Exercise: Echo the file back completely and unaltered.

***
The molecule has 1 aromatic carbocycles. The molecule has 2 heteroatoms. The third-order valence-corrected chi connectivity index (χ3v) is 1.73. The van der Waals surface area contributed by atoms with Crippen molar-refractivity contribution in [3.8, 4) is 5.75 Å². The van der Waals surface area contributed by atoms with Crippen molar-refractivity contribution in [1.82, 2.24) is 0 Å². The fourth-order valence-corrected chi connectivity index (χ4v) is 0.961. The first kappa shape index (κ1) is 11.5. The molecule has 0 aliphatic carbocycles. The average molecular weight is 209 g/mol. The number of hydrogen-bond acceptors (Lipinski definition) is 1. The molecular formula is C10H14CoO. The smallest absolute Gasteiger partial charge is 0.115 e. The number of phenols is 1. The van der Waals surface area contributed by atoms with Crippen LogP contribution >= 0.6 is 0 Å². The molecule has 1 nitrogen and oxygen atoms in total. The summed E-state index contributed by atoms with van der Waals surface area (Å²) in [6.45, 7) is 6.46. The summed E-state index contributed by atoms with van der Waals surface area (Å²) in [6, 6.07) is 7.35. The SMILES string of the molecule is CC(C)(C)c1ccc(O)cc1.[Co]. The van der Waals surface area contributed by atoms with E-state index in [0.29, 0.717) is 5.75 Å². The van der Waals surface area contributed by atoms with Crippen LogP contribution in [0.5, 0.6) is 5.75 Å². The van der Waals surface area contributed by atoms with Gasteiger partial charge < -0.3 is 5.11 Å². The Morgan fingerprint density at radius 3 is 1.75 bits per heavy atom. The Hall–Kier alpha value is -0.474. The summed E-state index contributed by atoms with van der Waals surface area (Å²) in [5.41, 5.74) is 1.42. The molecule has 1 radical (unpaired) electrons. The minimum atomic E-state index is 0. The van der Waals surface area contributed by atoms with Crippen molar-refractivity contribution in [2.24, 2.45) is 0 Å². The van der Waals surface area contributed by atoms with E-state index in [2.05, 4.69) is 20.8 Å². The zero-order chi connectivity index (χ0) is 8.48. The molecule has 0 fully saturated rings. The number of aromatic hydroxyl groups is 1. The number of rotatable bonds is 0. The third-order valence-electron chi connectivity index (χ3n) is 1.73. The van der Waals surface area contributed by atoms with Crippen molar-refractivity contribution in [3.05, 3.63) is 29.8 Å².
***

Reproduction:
The molecule has 1 aromatic carbocycles. The molecule has 2 heteroatoms. The third-order valence-corrected chi connectivity index (χ3v) is 1.73. The van der Waals surface area contributed by atoms with Crippen molar-refractivity contribution in [3.8, 4) is 5.75 Å². The van der Waals surface area contributed by atoms with Crippen molar-refractivity contribution in [1.82, 2.24) is 0 Å². The fourth-order valence-corrected chi connectivity index (χ4v) is 0.961. The first kappa shape index (κ1) is 11.5. The molecule has 0 aliphatic carbocycles. The average molecular weight is 209 g/mol. The number of hydrogen-bond acceptors (Lipinski definition) is 1. The molecular formula is C10H14CoO. The smallest absolute Gasteiger partial charge is 0.115 e. The number of phenols is 1. The van der Waals surface area contributed by atoms with Crippen LogP contribution >= 0.6 is 0 Å². The molecule has 1 nitrogen and oxygen atoms in total. The summed E-state index contributed by atoms with van der Waals surface area (Å²) in [6.45, 7) is 6.46. The summed E-state index contributed by atoms with van der Waals surface area (Å²) in [6, 6.07) is 7.35. The SMILES string of the molecule is CC(C)(C)c1ccc(O)cc1.[Co]. The van der Waals surface area contributed by atoms with E-state index in [0.29, 0.717) is 5.75 Å². The van der Waals surface area contributed by atoms with Crippen LogP contribution in [0.5, 0.6) is 5.75 Å². The van der Waals surface area contributed by atoms with Gasteiger partial charge < -0.3 is 5.11 Å². The Morgan fingerprint density at radius 3 is 1.75 bits per heavy atom. The Hall–Kier alpha value is -0.474. The summed E-state index contributed by atoms with van der Waals surface area (Å²) in [5.41, 5.74) is 1.42. The molecule has 1 radical (unpaired) electrons. The minimum atomic E-state index is 0. The van der Waals surface area contributed by atoms with Crippen molar-refractivity contribution in [2.24, 2.45) is 0 Å². The van der Waals surface area contributed by atoms with E-state index in [2.05, 4.69) is 20.8 Å². The zero-order chi connectivity index (χ0) is 8.48. The molecule has 0 fully saturated rings. The number of aromatic hydroxyl groups is 1. The number of rotatable bonds is 0. The third-order valence-electron chi connectivity index (χ3n) is 1.73. The van der Waals surface area contributed by atoms with Crippen molar-refractivity contribution in [3.05, 3.63) is 29.8 Å².